Like Walking with Dinosaurs, Mosley concedes that Pompeii represents a new way of making documentaries. "I was there with Tim (Haines, series producer) who had seen Jurassic Park obviously and felt it was possible to do something on a more limited budget. He said, 'We're going to do a natural history program but we're going to do it as though they were there and alive, we're not going to do it with a man and a fossil.' "

Mosley went to the international market for funding. The show "went down fantastically well in France and Germany and I suspect will do well in the US, because no one has actually done a drama about Pompeii before".

While the vulcanology angle grabbed the producer, other aspects of the story grabbed his attention, too. "It's a fantastic drama. It builds and builds, and just when you think it's over it gets worse. I loved those iconic images of the people when I went to Pompeii; I wondered who the people are and how they came to be that way, why they were engulfed, why they died. That was the mystery at the heart of it; why these people didn't get out and what it was that actually killed them."

The excavation of Pompeii began in the 1500s. When Vesuvius erupted again in the 1940s and a trickle of lava destroyed a village, the mystery re-emerged. Based on the speed of lava flow, it should have taken four days to reach Pompeii, but there was no trace of it.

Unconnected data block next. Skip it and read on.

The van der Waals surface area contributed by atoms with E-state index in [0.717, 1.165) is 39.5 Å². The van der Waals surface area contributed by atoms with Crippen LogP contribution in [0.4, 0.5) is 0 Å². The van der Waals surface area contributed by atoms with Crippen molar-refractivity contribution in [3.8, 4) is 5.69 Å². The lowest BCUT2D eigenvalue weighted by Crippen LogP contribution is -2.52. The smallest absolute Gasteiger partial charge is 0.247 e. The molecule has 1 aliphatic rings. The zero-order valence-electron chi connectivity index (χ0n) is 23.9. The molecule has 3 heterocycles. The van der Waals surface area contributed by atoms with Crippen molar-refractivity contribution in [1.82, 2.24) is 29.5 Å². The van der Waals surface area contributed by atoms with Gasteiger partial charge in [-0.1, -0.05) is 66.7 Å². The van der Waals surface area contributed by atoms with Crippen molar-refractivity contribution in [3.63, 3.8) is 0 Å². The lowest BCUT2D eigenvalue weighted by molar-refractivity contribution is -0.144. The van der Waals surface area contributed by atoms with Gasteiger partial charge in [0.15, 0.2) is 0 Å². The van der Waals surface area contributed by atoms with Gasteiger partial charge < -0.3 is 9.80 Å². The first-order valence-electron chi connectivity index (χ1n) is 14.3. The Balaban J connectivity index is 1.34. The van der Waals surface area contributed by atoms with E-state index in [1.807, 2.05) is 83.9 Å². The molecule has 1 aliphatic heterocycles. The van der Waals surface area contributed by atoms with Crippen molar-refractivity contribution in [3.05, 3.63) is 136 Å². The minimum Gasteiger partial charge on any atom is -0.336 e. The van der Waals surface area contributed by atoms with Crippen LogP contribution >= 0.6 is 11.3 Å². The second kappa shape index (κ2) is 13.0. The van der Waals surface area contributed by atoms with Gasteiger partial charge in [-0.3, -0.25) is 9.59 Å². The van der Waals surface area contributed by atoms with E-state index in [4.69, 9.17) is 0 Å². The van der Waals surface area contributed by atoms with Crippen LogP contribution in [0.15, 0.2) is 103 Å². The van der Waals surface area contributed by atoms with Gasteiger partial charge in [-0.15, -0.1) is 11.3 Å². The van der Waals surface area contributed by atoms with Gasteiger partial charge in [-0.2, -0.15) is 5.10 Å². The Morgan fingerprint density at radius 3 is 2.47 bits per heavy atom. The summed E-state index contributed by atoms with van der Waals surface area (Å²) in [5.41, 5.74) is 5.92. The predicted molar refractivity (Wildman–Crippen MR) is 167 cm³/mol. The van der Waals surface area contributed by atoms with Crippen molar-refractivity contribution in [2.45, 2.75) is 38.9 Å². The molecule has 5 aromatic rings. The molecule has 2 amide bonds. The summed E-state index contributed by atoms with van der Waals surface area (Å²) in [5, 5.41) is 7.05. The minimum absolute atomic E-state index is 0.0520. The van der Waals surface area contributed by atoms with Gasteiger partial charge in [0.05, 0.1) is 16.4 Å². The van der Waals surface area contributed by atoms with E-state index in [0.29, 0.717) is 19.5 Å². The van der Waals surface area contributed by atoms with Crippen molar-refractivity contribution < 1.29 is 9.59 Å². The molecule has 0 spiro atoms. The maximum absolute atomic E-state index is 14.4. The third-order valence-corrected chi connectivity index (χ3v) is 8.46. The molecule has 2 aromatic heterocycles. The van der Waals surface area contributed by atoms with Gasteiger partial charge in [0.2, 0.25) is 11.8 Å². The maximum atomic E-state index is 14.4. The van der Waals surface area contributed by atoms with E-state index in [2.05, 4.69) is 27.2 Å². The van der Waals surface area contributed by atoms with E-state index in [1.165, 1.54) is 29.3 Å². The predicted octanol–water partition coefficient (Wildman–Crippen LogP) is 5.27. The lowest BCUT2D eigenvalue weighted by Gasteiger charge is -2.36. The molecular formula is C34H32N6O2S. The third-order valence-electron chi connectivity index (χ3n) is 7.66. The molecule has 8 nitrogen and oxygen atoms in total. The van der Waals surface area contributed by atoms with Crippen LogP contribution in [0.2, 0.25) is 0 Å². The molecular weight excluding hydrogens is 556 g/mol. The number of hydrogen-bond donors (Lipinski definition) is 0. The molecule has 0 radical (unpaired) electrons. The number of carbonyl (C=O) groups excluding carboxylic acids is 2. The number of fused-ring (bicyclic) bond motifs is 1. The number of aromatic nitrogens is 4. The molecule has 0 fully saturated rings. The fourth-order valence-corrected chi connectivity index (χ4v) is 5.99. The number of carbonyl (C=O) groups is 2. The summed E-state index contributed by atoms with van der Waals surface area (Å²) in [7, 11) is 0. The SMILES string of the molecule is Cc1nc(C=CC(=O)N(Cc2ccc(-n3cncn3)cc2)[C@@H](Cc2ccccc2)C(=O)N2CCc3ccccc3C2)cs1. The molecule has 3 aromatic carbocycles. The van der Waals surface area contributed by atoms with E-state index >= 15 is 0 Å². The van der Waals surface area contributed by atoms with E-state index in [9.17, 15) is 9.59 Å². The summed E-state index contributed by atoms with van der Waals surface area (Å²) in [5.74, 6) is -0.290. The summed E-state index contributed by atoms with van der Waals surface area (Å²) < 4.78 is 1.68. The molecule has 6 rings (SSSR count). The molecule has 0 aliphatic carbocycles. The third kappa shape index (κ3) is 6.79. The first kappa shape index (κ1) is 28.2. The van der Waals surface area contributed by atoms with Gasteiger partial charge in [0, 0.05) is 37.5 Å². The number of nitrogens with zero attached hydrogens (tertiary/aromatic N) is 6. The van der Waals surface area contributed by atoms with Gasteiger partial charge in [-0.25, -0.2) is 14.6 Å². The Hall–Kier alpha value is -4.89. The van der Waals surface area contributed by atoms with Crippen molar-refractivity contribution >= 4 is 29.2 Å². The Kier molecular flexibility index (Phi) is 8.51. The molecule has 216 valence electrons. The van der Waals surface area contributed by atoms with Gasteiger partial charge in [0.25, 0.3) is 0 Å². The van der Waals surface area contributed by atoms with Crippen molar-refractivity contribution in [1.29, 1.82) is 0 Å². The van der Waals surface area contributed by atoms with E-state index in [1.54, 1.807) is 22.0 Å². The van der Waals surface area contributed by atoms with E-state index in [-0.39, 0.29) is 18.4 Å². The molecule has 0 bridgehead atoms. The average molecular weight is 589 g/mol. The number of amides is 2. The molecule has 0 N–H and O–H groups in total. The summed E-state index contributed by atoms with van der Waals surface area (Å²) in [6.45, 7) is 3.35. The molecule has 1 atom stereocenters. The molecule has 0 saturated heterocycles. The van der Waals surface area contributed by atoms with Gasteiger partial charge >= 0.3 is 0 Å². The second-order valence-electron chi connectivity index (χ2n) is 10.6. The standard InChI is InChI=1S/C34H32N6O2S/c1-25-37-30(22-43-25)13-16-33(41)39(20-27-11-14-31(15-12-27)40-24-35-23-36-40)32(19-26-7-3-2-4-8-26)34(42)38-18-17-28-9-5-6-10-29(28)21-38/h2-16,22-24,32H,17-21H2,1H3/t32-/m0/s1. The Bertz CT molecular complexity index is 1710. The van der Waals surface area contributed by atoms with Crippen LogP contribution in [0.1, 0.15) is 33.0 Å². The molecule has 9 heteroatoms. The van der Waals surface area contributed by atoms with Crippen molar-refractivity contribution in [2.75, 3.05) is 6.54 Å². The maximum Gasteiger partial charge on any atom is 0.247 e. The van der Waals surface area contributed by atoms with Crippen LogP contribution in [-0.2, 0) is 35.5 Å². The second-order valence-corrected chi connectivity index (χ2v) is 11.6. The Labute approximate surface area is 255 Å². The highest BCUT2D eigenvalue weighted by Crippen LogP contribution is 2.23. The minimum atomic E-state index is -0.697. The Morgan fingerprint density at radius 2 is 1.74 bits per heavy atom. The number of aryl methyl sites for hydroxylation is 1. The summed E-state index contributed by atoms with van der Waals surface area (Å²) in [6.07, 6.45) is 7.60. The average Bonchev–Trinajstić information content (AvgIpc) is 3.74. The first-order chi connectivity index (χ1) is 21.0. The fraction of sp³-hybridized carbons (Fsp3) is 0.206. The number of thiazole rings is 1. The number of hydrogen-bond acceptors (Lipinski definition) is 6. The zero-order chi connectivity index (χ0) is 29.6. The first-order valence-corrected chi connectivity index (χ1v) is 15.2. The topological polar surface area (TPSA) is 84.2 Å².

"So what on earth killed these people?" Mosley asks. "If you think of a big bottle of champagne and you shake it, that's what you get inside the volcano. Magma has been forming from the earth's core for 2000 years, mixing with outside gases, and there's a plug at the top and it blows and this enormous supersonic stream of stuff shoots up. It was predicted Mount St Helens (in the US) would go vertically upwards; in fact, it exploded quite unpredictably out of the side and that's why so many people died there, they thought they were safe. It was like the overflow from a bottle of champagne, except it was 3000 degrees and travelling 120 miles per hour."

An eyewitness, the writer Pliny the Younger, "described this thing which he called the great wall of black death that swept across the sea. No one believed him, they thought it was rhetoric. But he was actually describing very accurately a pyroclastic flow (of volcanic fragments)".

Alongside classic "Simon Schama-type" documentaries, Mosley's unit is completing a four-part series about light and is developing another blockbuster documentary-drama about Yellowstone's caldera. But his dream project is a series about the four stages of time: Twenty-four hours, a lifetime, the age of the earth and the age of the universe. "I just find it awesome that you have two clocks ticking inside of you: one is the equivalent of a stopwatch, which tells you how much time is passing, and the other is an alarm clock that lets you know what time of day it is.

"They've actually isolated recently the (body's) alarm clock, which they can put in a petri dish, stick electrodes in and you can hear it tick, it discharges at a regular rate, and this is the same clock that operates on almost every living being."

Pompeii: The Last Day screens on Wednesday at 8.30pm on Channel Nine.